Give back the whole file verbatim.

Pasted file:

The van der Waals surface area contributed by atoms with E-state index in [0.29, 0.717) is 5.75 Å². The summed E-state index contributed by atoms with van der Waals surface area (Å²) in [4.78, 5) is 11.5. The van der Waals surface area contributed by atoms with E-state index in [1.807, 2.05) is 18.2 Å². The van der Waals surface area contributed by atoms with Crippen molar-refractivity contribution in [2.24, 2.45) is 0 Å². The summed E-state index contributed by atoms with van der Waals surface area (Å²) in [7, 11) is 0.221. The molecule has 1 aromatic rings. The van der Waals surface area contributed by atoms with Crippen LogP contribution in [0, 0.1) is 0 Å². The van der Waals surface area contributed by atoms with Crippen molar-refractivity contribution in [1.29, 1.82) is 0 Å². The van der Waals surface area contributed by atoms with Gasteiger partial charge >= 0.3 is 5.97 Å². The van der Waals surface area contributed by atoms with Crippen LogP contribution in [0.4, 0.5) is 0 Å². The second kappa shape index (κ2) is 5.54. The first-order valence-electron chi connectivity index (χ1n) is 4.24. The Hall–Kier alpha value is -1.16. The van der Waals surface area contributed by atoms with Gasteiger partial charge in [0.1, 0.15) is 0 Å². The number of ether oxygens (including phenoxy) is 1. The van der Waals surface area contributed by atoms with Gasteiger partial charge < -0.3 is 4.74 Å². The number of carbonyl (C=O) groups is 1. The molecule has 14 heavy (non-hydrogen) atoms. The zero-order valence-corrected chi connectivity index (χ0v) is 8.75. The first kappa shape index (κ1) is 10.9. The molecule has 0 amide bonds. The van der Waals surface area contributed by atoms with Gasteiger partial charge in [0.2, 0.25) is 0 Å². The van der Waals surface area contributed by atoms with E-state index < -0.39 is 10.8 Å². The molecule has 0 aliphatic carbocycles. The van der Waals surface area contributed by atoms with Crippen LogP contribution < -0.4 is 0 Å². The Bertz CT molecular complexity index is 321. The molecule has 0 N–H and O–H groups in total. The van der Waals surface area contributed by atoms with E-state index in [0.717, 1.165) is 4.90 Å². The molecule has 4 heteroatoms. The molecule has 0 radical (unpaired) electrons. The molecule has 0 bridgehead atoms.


The van der Waals surface area contributed by atoms with E-state index in [0.29, 0.717) is 5.75 Å². The summed E-state index contributed by atoms with van der Waals surface area (Å²) in [4.78, 5) is 11.5. The van der Waals surface area contributed by atoms with E-state index in [1.807, 2.05) is 18.2 Å². The van der Waals surface area contributed by atoms with Crippen molar-refractivity contribution in [2.24, 2.45) is 0 Å². The summed E-state index contributed by atoms with van der Waals surface area (Å²) in [7, 11) is 0.221. The molecule has 1 aromatic rings. The van der Waals surface area contributed by atoms with Crippen LogP contribution in [0, 0.1) is 0 Å². The van der Waals surface area contributed by atoms with Crippen molar-refractivity contribution in [1.29, 1.82) is 0 Å². The van der Waals surface area contributed by atoms with Gasteiger partial charge >= 0.3 is 5.97 Å². The van der Waals surface area contributed by atoms with Crippen LogP contribution in [0.4, 0.5) is 0 Å². The second kappa shape index (κ2) is 5.54. The first-order valence-electron chi connectivity index (χ1n) is 4.24. The Hall–Kier alpha value is -1.16. The van der Waals surface area contributed by atoms with Gasteiger partial charge in [0.1, 0.15) is 0 Å². The number of ether oxygens (including phenoxy) is 1. The van der Waals surface area contributed by atoms with Gasteiger partial charge < -0.3 is 4.74 Å². The number of carbonyl (C=O) groups is 1. The molecule has 14 heavy (non-hydrogen) atoms. The zero-order valence-corrected chi connectivity index (χ0v) is 8.75. The first kappa shape index (κ1) is 10.9. The molecule has 0 amide bonds. The van der Waals surface area contributed by atoms with Gasteiger partial charge in [0.2, 0.25) is 0 Å². The van der Waals surface area contributed by atoms with E-state index < -0.39 is 10.8 Å². The molecule has 0 aliphatic carbocycles. The van der Waals surface area contributed by atoms with Crippen LogP contribution < -0.4 is 0 Å². The Bertz CT molecular complexity index is 321. The molecule has 0 N–H and O–H groups in total. The van der Waals surface area contributed by atoms with E-state index in [0.717, 1.165) is 4.90 Å². The molecule has 4 heteroatoms. The molecule has 0 radical (unpaired) electrons. The molecule has 0 bridgehead atoms.